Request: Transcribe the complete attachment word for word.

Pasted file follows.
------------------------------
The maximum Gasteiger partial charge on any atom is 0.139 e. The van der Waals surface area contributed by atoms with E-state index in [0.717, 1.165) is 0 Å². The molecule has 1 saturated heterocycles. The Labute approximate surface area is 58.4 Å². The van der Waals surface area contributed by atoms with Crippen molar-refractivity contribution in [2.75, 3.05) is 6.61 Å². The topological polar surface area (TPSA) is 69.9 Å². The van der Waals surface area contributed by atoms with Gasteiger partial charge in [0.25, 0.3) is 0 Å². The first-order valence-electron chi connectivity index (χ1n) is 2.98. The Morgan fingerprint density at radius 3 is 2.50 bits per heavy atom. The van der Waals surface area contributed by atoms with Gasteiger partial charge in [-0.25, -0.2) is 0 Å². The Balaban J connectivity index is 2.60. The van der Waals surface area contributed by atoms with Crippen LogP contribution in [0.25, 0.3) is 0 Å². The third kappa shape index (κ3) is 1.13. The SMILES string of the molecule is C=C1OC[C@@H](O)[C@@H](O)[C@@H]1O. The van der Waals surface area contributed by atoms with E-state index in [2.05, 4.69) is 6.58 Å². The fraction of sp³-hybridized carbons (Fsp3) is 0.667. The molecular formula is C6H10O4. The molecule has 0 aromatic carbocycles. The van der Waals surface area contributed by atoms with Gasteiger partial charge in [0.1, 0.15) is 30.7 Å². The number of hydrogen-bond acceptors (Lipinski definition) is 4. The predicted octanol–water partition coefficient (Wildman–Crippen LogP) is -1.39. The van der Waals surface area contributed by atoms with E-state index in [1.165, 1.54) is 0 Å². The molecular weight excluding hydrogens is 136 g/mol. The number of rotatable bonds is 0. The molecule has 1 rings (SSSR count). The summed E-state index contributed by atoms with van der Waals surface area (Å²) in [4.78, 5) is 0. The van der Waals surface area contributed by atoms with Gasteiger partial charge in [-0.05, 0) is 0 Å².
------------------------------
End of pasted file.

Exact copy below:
The maximum Gasteiger partial charge on any atom is 0.139 e. The van der Waals surface area contributed by atoms with E-state index in [0.717, 1.165) is 0 Å². The molecule has 1 saturated heterocycles. The Labute approximate surface area is 58.4 Å². The van der Waals surface area contributed by atoms with Crippen molar-refractivity contribution in [2.75, 3.05) is 6.61 Å². The topological polar surface area (TPSA) is 69.9 Å². The van der Waals surface area contributed by atoms with Gasteiger partial charge in [0.25, 0.3) is 0 Å². The first-order valence-electron chi connectivity index (χ1n) is 2.98. The Morgan fingerprint density at radius 3 is 2.50 bits per heavy atom. The van der Waals surface area contributed by atoms with Gasteiger partial charge in [-0.25, -0.2) is 0 Å². The Balaban J connectivity index is 2.60. The van der Waals surface area contributed by atoms with Crippen LogP contribution in [0.25, 0.3) is 0 Å². The third kappa shape index (κ3) is 1.13. The SMILES string of the molecule is C=C1OC[C@@H](O)[C@@H](O)[C@@H]1O. The van der Waals surface area contributed by atoms with E-state index in [2.05, 4.69) is 6.58 Å². The fraction of sp³-hybridized carbons (Fsp3) is 0.667. The molecular formula is C6H10O4. The molecule has 0 aromatic carbocycles. The van der Waals surface area contributed by atoms with Gasteiger partial charge in [0.1, 0.15) is 30.7 Å². The number of hydrogen-bond acceptors (Lipinski definition) is 4. The predicted octanol–water partition coefficient (Wildman–Crippen LogP) is -1.39. The van der Waals surface area contributed by atoms with E-state index in [1.165, 1.54) is 0 Å². The molecular weight excluding hydrogens is 136 g/mol. The number of rotatable bonds is 0. The molecule has 1 rings (SSSR count). The summed E-state index contributed by atoms with van der Waals surface area (Å²) in [4.78, 5) is 0. The van der Waals surface area contributed by atoms with Gasteiger partial charge in [-0.05, 0) is 0 Å².